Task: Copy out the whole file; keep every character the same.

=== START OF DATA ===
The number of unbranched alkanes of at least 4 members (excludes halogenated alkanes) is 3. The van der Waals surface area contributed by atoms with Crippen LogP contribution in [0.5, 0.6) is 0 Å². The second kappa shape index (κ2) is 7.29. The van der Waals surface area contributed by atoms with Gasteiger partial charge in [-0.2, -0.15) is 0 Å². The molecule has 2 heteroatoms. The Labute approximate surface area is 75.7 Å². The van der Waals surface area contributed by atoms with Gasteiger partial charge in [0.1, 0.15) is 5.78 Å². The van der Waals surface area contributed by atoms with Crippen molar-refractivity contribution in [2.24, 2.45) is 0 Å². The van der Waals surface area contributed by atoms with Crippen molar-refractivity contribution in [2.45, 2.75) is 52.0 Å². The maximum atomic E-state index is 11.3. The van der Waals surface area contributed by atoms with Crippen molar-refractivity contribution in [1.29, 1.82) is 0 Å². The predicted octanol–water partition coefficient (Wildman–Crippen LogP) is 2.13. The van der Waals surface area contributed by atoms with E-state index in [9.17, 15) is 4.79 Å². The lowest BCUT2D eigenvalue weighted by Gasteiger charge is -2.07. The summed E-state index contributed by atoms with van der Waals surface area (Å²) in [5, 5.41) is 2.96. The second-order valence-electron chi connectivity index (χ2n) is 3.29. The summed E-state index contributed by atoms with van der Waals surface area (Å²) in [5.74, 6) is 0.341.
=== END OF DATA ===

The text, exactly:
The number of unbranched alkanes of at least 4 members (excludes halogenated alkanes) is 3. The van der Waals surface area contributed by atoms with Crippen LogP contribution in [0.5, 0.6) is 0 Å². The second kappa shape index (κ2) is 7.29. The van der Waals surface area contributed by atoms with Gasteiger partial charge in [-0.2, -0.15) is 0 Å². The molecule has 2 heteroatoms. The Labute approximate surface area is 75.7 Å². The van der Waals surface area contributed by atoms with Gasteiger partial charge in [0.1, 0.15) is 5.78 Å². The van der Waals surface area contributed by atoms with Crippen molar-refractivity contribution in [2.24, 2.45) is 0 Å². The van der Waals surface area contributed by atoms with Crippen molar-refractivity contribution in [2.45, 2.75) is 52.0 Å². The maximum atomic E-state index is 11.3. The van der Waals surface area contributed by atoms with Crippen molar-refractivity contribution in [1.29, 1.82) is 0 Å². The predicted octanol–water partition coefficient (Wildman–Crippen LogP) is 2.13. The van der Waals surface area contributed by atoms with E-state index in [9.17, 15) is 4.79 Å². The lowest BCUT2D eigenvalue weighted by Gasteiger charge is -2.07. The summed E-state index contributed by atoms with van der Waals surface area (Å²) in [5, 5.41) is 2.96. The second-order valence-electron chi connectivity index (χ2n) is 3.29. The summed E-state index contributed by atoms with van der Waals surface area (Å²) in [5.74, 6) is 0.341.